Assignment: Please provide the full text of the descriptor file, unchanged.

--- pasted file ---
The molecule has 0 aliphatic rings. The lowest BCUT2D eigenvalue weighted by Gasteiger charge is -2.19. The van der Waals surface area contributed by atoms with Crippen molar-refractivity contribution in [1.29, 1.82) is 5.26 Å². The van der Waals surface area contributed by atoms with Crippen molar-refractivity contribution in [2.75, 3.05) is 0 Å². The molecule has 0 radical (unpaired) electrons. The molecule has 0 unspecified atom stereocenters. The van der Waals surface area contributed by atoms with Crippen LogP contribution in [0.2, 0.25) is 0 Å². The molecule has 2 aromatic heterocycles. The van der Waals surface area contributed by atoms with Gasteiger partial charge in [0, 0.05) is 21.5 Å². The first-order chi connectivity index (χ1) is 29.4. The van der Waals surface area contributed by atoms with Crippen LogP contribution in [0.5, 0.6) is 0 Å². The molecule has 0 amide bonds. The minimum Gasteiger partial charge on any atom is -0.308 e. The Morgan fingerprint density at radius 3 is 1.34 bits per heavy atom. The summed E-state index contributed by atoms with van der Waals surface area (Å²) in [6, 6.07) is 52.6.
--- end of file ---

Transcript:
The molecule has 0 aliphatic rings. The lowest BCUT2D eigenvalue weighted by Gasteiger charge is -2.19. The van der Waals surface area contributed by atoms with Crippen molar-refractivity contribution in [1.29, 1.82) is 5.26 Å². The van der Waals surface area contributed by atoms with Crippen molar-refractivity contribution in [2.75, 3.05) is 0 Å². The molecule has 0 radical (unpaired) electrons. The molecule has 0 unspecified atom stereocenters. The van der Waals surface area contributed by atoms with Crippen LogP contribution in [0.2, 0.25) is 0 Å². The molecule has 2 aromatic heterocycles. The van der Waals surface area contributed by atoms with Gasteiger partial charge in [0, 0.05) is 21.5 Å². The first-order chi connectivity index (χ1) is 29.4. The van der Waals surface area contributed by atoms with Crippen LogP contribution in [0.5, 0.6) is 0 Å². The molecule has 0 amide bonds. The minimum Gasteiger partial charge on any atom is -0.308 e. The Morgan fingerprint density at radius 3 is 1.34 bits per heavy atom. The summed E-state index contributed by atoms with van der Waals surface area (Å²) in [6, 6.07) is 52.6.